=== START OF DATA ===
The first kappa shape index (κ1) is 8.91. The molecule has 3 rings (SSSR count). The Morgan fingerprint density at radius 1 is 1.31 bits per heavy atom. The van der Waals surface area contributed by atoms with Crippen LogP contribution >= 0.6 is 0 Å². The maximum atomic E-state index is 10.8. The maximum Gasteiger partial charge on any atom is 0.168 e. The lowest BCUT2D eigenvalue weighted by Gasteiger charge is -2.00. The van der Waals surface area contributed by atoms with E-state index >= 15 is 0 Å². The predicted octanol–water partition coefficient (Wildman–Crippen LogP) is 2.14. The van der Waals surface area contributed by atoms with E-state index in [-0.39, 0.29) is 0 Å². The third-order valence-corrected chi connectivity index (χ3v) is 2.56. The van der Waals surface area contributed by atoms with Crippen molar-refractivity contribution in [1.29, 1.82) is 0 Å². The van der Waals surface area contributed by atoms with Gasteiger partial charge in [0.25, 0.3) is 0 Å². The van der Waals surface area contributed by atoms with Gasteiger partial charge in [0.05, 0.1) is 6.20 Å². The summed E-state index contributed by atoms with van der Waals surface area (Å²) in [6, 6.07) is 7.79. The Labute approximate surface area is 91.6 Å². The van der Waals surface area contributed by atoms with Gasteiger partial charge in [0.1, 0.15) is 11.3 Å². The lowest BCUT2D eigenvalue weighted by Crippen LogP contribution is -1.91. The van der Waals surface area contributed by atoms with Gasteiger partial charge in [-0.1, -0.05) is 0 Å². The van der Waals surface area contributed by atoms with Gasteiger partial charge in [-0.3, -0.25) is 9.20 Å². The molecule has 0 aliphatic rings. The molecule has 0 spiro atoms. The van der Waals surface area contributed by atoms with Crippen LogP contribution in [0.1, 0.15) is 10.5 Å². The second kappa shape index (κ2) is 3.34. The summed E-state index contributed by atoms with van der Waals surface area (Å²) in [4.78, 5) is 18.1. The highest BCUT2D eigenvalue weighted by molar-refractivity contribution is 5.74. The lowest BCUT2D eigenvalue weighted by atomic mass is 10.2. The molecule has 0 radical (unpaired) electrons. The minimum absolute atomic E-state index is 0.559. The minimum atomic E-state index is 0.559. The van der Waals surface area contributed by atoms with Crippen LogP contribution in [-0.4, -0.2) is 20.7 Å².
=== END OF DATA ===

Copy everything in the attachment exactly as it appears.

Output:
The first kappa shape index (κ1) is 8.91. The molecule has 3 rings (SSSR count). The Morgan fingerprint density at radius 1 is 1.31 bits per heavy atom. The van der Waals surface area contributed by atoms with Crippen LogP contribution >= 0.6 is 0 Å². The maximum atomic E-state index is 10.8. The maximum Gasteiger partial charge on any atom is 0.168 e. The lowest BCUT2D eigenvalue weighted by Gasteiger charge is -2.00. The van der Waals surface area contributed by atoms with E-state index >= 15 is 0 Å². The predicted octanol–water partition coefficient (Wildman–Crippen LogP) is 2.14. The van der Waals surface area contributed by atoms with E-state index in [-0.39, 0.29) is 0 Å². The third-order valence-corrected chi connectivity index (χ3v) is 2.56. The van der Waals surface area contributed by atoms with Crippen molar-refractivity contribution in [1.29, 1.82) is 0 Å². The van der Waals surface area contributed by atoms with Gasteiger partial charge in [0.25, 0.3) is 0 Å². The van der Waals surface area contributed by atoms with Gasteiger partial charge in [0.05, 0.1) is 6.20 Å². The summed E-state index contributed by atoms with van der Waals surface area (Å²) in [6, 6.07) is 7.79. The Labute approximate surface area is 91.6 Å². The van der Waals surface area contributed by atoms with Gasteiger partial charge in [0.1, 0.15) is 11.3 Å². The lowest BCUT2D eigenvalue weighted by Crippen LogP contribution is -1.91. The van der Waals surface area contributed by atoms with Gasteiger partial charge in [-0.1, -0.05) is 0 Å². The van der Waals surface area contributed by atoms with Gasteiger partial charge in [-0.3, -0.25) is 9.20 Å². The molecule has 0 aliphatic rings. The molecule has 0 spiro atoms. The van der Waals surface area contributed by atoms with Crippen LogP contribution in [0.1, 0.15) is 10.5 Å². The second kappa shape index (κ2) is 3.34. The summed E-state index contributed by atoms with van der Waals surface area (Å²) in [4.78, 5) is 18.1. The highest BCUT2D eigenvalue weighted by molar-refractivity contribution is 5.74. The lowest BCUT2D eigenvalue weighted by atomic mass is 10.2. The molecule has 0 radical (unpaired) electrons. The minimum absolute atomic E-state index is 0.559. The minimum atomic E-state index is 0.559. The van der Waals surface area contributed by atoms with Crippen LogP contribution in [-0.4, -0.2) is 20.7 Å².